Tourism figures laud Cadbury project but make-up of development still shrouded in mystery
From The Mercury, 12th Sep 2014
CHOCOLATE maker Cadbury believes it can attract 400,000 people a year to its mysterious proposed visitor centre at the Claremont site in combination with MONA.
A Cadbury spokeswoman said that design work was completed but the company was yet to lodge a business plan with Austrade.
It is more than a year since then Opposition leader Tony Abbott pledged $16 million towards a $66 million project which would create 200 direct jobs.
But the exact make-up of the development remains largely unknown.
The spokeswoman said the $16 million would go towards a “range of project outcomes” including a cocoa growing trial in Northern Australia and increased chocolate production at Claremont.
“How many dollars are being split up between the various projects will be worked out in the finer detail,’’ she said.
Tourism Industry Council of Tasmania chief executive Luke Martin said Cadbury representatives had talked to stakeholders about the project recently and he believed the outcome would be extraordinary.
He said he understood factory tours would aim to give people an immersive experience as to how chocolate was produced.
“What they are talking about is something quite exceptional and different,’’ he said..
“The concept for what they are proposing is really exciting and allow people to really get a sense of how chocolate is produced.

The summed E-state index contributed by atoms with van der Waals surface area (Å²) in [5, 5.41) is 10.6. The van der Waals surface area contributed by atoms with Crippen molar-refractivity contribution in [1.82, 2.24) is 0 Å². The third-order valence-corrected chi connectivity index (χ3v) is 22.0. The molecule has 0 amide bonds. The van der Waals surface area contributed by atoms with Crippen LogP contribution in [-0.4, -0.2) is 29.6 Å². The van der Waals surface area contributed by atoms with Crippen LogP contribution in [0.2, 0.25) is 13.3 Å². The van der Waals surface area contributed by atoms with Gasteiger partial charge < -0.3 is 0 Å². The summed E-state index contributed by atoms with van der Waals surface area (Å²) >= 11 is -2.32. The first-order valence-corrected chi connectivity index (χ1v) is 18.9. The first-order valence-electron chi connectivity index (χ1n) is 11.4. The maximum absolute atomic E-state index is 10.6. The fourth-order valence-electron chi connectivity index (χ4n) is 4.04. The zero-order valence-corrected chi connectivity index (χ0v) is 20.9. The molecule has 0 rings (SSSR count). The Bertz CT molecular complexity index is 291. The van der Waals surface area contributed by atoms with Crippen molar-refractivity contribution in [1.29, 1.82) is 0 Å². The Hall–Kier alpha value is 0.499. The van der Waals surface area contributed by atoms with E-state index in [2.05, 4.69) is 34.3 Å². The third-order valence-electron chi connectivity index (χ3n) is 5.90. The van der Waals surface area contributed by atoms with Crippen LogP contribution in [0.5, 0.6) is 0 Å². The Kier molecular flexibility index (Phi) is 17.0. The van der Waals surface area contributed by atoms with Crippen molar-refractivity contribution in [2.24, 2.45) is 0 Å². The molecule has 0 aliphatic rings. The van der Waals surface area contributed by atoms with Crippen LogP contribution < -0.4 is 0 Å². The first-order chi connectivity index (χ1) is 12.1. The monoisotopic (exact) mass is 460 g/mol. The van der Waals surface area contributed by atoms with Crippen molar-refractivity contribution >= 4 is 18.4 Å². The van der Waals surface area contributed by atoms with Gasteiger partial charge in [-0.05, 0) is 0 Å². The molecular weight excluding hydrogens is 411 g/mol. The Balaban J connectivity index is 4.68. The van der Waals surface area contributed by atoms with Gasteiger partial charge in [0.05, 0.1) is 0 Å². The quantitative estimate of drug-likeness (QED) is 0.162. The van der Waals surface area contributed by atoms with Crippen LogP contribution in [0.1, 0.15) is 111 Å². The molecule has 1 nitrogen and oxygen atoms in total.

“They will be involved in it, the making, the smelling, choosing their own flavours and get a really hands on chocolate experience and to my mind no one else in Australia has got anything like Cadbury’s and for us be an absolute standout attraction.’’
Mr Martin said the project would be “another Port Arthur or MONA’’.
The development talk coincides with the announcement of a five week shutdown over the Christmas period.
Australian Manufacturing Workers’ Union secretary John Short said the union was in a consultation with Cadbury and was working to ensure that none of the 500 employees had to have time off without pay.
Employees are being urged to take annual leave.
Over the past year the tourism project has been caught in bureaucratic no mans land originally being under the jurisdiction of Infrastructure Minister Jamie Briggs before being transferred to Austrade overseen by Trade and Investment Minister Andrew Robb.
Austrade took several months to develop program guidelines and is expected to provide a recommendation on the project’s value for money to the Minister.
A spokesman for Mr Robb said Austrade was in close contact with Cadbury as they finalise their business case.
“The work is at an advanced stage and we expect to be in receipt of the business case by the end of this month,’’ he said.
In 2012 the State Government and Cadbury negotiated a $400,000 grant towards a tourism attraction on the Hobart waterfront but Cadbury did not proceed.
The Federal Government’s Commission of Audit recommended the abolition of the funding on the basis that there was “no genuine market failure and where benefits accrue entirely to the firm or industry supported.’’
Cadbury parent Mondelez Australia Holdings made a $117 million profit after tax in 2013 from revenue of $1.8 billion.